The empire of Xiaomi is freakingly large. Besides smartphones, they are into other gadgets like smart TVs, wearables or laptops. The Chinese OEM also sells various products (autonomous vacuum cleaners, electric scooters, coffee makers, smart LED bulbs etc.) under a number of sub-brands.
However, their smartphone division is at the center of interest. They stick to a vertical integration model, where most of the supply chains behind their phones are owned by them.
This model is tremendously helpful for the Chinese OEM to keep the price of their phones low compared to their competitors, while making sustainable profits.
Take the example of Xiaomi’s 2019 flagship – the Mi 9. Powered by the top end Snapdragon 855 SoC, Mi 9 also features a fast (20W) wireless charging, a triple rear camera setup including a 117° wide angle lens and an in-display fingerprint sensor – everything under ~$500 (for the base model).
Well, the phone is not yet another cheap Chinese phone running unpolished software. MIUI, the in-house skin of Xiaomi, may not be favored by stock Android lovers, but it does come with truckload of useful features.
Shortly after release, Xiaomi rolled out a software update to ‘adjust’ the shape of the notch. Users can switch between the actual half-circular notch and an emulated OnePlus 6T-esque waterdrop notch.
Besides smoothing the notch, the Chinese OEM is also working hard to port the DC dimming feature from their gaming oriented Black Shark 2 phone. We talked about this trending topic in one of our older OnePlus daily dose articles.
In a nutshell, OLED panels use the method of Pulse Width Modulation (PWM) to control the backlight brightness. Although the flickering should be unnoticed by the average human eyes, people with sensitive eyesight often feel discomfort and headaches caused by it.
DC dimming is a popular solution to tackle this glitch of the OLED displays by adjusting the DC current voltage. As the voltage goes up or down, a paired up driver matches the light output of the LED panel to increase or decrease up to the appropriate percentage.
As matter of fact, Xiaomi introduced the DC dimming feature to Chinese Mi 9 back in March via a closed beta build of MIUI.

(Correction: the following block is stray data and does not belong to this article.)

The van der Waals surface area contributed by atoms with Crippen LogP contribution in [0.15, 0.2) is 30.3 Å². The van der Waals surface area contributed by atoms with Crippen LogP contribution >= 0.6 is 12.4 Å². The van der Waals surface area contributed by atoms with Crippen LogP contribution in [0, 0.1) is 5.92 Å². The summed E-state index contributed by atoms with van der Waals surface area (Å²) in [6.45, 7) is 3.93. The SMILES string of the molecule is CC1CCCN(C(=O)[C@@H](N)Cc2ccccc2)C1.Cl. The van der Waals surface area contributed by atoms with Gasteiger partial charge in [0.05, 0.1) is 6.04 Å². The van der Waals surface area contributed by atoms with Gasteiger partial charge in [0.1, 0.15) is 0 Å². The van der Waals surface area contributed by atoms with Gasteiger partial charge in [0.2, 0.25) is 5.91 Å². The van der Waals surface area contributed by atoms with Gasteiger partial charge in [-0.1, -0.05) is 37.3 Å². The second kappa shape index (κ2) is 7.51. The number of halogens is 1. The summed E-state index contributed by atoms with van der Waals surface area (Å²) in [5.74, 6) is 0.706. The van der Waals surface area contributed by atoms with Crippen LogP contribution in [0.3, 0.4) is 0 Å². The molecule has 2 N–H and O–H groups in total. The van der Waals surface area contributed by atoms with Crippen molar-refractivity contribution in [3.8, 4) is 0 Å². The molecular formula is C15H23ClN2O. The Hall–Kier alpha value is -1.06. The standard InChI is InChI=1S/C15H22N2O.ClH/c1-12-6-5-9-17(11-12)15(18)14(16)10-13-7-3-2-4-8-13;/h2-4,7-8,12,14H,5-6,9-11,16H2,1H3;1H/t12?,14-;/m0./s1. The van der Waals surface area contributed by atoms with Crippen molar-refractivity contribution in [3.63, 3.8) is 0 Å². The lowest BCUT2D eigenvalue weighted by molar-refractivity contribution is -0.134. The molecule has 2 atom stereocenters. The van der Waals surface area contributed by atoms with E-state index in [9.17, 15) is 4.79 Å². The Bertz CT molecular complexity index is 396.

After internally testing this feature for a month or so, Xiaomi is now bringing the functionality to public beta users as well. In the latest Chinese MIUI open beta (9.5.1), users are now able to toggle the anti-flickering mode from Settings => Display.
A rough translation of the changelog is as follows:
– Optimize the fingerprint recognition rate
– Added anti-blink mode, global DC dimming
– Anti-flicker mode is on
As you can see, Xiaomi improved the fingerprint reader performance as well via this update. The anti-flicker aka global DC dimming option is now turned off by default, but users can turn it off via a simple toggle.
- Device: Mi 9
- Codename: cepheus
- Channel: China Beta
- Version: 9.5.1
- Android: 9.0
- Type: Recovery
- Download: Link
- MD5: d102879458f74ff7fe1524222dc1dc31
- Type: Fastboot
- Download: Link
- MD5: 79c6f5090818fd46fa9402027721edd0
- Type: Recovery
FYI, the global variant of Mi 9 hasn’t received May public beta updates at the time of writing this article. Although Xiaomi sells a special European (EEA) variant of the phone as well, it is not eligible for any kind of beta update.
Nevertheless, there is a way to sideload or cross-flash the Chinese OTA update on your global/European Mi 9 units. You have to unlock the bootloader and then flash the fastboot package via Mi Flash without locking the bootloader afterwards.
It can also be possible to flash the recovery update package via a custom recovery, like TWRP. You can also wait for xiaomi.eu guys to prepare a proper multi-language ROM for your Mi 9, based on the MIUI 9.5.1 China build.
Are you looking forward to use the DC dimming feature on your Mi 9? Comment below.
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